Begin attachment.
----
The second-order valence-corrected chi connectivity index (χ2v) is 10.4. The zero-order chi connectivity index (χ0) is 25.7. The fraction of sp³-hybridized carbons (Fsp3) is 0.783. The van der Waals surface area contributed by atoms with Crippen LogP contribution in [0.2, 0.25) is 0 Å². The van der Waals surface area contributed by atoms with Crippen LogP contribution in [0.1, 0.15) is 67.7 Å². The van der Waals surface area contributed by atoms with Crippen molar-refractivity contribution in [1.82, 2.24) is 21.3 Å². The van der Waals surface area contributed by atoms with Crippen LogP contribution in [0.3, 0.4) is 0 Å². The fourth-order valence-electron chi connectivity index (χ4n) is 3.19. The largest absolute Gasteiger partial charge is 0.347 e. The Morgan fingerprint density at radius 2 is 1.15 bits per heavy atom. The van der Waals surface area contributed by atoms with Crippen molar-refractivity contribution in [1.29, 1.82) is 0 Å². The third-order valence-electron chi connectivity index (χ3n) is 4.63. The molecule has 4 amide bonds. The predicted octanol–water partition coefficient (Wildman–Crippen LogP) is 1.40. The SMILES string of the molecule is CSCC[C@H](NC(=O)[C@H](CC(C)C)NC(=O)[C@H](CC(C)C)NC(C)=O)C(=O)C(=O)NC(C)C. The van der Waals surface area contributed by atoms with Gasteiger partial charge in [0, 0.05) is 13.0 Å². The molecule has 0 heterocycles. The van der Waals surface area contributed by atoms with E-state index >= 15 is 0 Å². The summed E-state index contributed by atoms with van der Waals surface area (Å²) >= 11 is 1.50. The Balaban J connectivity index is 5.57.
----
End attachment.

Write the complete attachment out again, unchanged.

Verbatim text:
The second-order valence-corrected chi connectivity index (χ2v) is 10.4. The zero-order chi connectivity index (χ0) is 25.7. The fraction of sp³-hybridized carbons (Fsp3) is 0.783. The van der Waals surface area contributed by atoms with Crippen LogP contribution in [0.2, 0.25) is 0 Å². The van der Waals surface area contributed by atoms with Crippen LogP contribution in [0.1, 0.15) is 67.7 Å². The van der Waals surface area contributed by atoms with Crippen molar-refractivity contribution in [1.82, 2.24) is 21.3 Å². The van der Waals surface area contributed by atoms with Crippen LogP contribution in [0.3, 0.4) is 0 Å². The fourth-order valence-electron chi connectivity index (χ4n) is 3.19. The largest absolute Gasteiger partial charge is 0.347 e. The Morgan fingerprint density at radius 2 is 1.15 bits per heavy atom. The van der Waals surface area contributed by atoms with Crippen molar-refractivity contribution in [1.29, 1.82) is 0 Å². The third-order valence-electron chi connectivity index (χ3n) is 4.63. The molecule has 4 amide bonds. The predicted octanol–water partition coefficient (Wildman–Crippen LogP) is 1.40. The SMILES string of the molecule is CSCC[C@H](NC(=O)[C@H](CC(C)C)NC(=O)[C@H](CC(C)C)NC(C)=O)C(=O)C(=O)NC(C)C. The van der Waals surface area contributed by atoms with Gasteiger partial charge in [0, 0.05) is 13.0 Å². The molecule has 0 heterocycles. The van der Waals surface area contributed by atoms with E-state index >= 15 is 0 Å². The summed E-state index contributed by atoms with van der Waals surface area (Å²) >= 11 is 1.50. The Balaban J connectivity index is 5.57.